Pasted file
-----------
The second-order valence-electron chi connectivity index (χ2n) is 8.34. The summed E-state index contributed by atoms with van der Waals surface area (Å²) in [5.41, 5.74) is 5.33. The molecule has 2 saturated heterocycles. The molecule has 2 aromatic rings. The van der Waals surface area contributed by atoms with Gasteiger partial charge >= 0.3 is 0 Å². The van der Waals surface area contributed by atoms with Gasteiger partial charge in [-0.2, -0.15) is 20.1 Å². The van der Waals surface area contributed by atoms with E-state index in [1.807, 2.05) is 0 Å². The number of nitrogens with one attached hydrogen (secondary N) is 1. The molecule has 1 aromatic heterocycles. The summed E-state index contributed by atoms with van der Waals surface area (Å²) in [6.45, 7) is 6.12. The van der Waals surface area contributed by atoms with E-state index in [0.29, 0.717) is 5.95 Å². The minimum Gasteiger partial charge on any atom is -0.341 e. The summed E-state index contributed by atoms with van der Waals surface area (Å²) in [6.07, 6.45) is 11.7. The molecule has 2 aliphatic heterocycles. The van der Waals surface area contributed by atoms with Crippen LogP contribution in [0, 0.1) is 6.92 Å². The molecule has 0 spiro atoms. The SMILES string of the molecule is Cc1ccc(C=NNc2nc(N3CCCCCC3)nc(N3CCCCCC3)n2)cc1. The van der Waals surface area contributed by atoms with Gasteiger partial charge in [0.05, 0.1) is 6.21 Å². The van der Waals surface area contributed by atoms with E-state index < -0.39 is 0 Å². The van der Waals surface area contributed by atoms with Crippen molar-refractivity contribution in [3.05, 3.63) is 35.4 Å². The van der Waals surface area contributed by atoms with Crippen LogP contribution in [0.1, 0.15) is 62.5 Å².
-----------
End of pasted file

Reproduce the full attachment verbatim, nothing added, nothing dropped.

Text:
The second-order valence-electron chi connectivity index (χ2n) is 8.34. The summed E-state index contributed by atoms with van der Waals surface area (Å²) in [5.41, 5.74) is 5.33. The molecule has 2 saturated heterocycles. The molecule has 2 aromatic rings. The van der Waals surface area contributed by atoms with Gasteiger partial charge >= 0.3 is 0 Å². The van der Waals surface area contributed by atoms with Gasteiger partial charge in [-0.2, -0.15) is 20.1 Å². The van der Waals surface area contributed by atoms with E-state index in [1.807, 2.05) is 0 Å². The number of nitrogens with one attached hydrogen (secondary N) is 1. The molecule has 1 aromatic heterocycles. The summed E-state index contributed by atoms with van der Waals surface area (Å²) in [6.45, 7) is 6.12. The van der Waals surface area contributed by atoms with E-state index in [0.29, 0.717) is 5.95 Å². The minimum Gasteiger partial charge on any atom is -0.341 e. The summed E-state index contributed by atoms with van der Waals surface area (Å²) in [6.07, 6.45) is 11.7. The molecule has 2 aliphatic heterocycles. The van der Waals surface area contributed by atoms with Crippen LogP contribution in [0, 0.1) is 6.92 Å². The molecule has 0 spiro atoms. The SMILES string of the molecule is Cc1ccc(C=NNc2nc(N3CCCCCC3)nc(N3CCCCCC3)n2)cc1. The van der Waals surface area contributed by atoms with Gasteiger partial charge in [0.05, 0.1) is 6.21 Å². The van der Waals surface area contributed by atoms with E-state index < -0.39 is 0 Å². The van der Waals surface area contributed by atoms with Crippen molar-refractivity contribution in [3.05, 3.63) is 35.4 Å². The van der Waals surface area contributed by atoms with Crippen LogP contribution in [0.1, 0.15) is 62.5 Å².